Food Banks have experienced great transitions since their inception 20 years ago. While hot meal programs have been around since the depression, emergency grocery programs started out with one objective and one goal. The objective was to respond to the need of people who go hungry and the goal was to facilitate the required policy changes that would eliminate the need. It seems like a simple task. Over the 20 year period the system and subsequent changes to it, have left a devastating trail in its wake. In 1980, people in need were at risk of going hungry for a few days, today the risks have far deepening consequences. As social service based incomes recede and minimum wage trails so far behind the current rate of inflation, food banks have become the last stop before families become homeless. Food banks were created to address a temporary crisis. Twenty years later, living in crisis and dogging one emergency after another, low-income families are at great risk of losing their housing.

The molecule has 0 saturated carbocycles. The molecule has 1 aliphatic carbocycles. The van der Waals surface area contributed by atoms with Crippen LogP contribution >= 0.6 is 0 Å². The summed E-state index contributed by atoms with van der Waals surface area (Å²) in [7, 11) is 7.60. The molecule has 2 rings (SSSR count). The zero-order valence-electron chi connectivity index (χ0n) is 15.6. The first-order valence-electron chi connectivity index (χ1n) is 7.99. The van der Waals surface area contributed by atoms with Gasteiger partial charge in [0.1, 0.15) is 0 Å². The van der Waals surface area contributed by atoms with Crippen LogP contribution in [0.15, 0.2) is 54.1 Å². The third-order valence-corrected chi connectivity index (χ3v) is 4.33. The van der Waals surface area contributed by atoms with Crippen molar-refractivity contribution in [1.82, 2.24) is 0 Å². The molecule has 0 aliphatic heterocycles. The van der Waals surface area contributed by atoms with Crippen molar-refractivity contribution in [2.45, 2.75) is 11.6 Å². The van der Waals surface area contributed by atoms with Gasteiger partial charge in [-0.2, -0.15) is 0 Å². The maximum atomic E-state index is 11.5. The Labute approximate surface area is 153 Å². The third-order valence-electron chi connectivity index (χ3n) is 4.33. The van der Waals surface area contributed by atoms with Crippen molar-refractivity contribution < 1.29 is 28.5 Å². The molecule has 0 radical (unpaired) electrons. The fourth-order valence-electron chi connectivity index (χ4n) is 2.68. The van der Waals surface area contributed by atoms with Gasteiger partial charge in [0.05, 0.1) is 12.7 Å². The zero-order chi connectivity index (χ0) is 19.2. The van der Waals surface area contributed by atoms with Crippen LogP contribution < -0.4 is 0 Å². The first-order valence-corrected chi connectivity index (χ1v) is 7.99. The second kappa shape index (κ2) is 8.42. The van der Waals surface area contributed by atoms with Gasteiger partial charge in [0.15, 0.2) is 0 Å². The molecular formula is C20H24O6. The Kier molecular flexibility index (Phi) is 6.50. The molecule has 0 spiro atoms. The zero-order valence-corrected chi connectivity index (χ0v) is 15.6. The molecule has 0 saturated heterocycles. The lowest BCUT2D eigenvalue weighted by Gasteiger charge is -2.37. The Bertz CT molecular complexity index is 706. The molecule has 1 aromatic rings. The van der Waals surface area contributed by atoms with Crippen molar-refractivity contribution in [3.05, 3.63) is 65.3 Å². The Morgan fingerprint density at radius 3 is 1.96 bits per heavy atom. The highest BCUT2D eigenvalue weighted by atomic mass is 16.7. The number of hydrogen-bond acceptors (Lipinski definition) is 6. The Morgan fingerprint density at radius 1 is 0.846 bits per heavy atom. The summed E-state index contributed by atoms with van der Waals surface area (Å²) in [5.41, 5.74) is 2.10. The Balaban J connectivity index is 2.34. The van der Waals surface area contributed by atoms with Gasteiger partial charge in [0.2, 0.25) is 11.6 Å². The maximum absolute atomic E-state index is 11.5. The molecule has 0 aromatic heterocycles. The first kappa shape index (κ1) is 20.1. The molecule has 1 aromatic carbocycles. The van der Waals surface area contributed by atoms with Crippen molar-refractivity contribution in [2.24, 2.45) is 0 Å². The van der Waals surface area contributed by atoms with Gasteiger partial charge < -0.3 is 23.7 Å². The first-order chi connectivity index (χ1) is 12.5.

According to Canada Mortgage and Housing Company, affordable housing should account for no more than 30% of total household income. For single parents on Ontario Works (OW) the rent will account for 49%-77% of their total household income. The picture is equally grim for OW income rates for single people, as they will spend 67%-100% of their income on rent.
Food banks have grown from a small supplemental grocery service, helping those in need during an emergency situation, into being the last line of defence for families and individuals to retain their housing. The responsibility for making up the shortfall has been placed squarely on the shoulders of the charitable sector.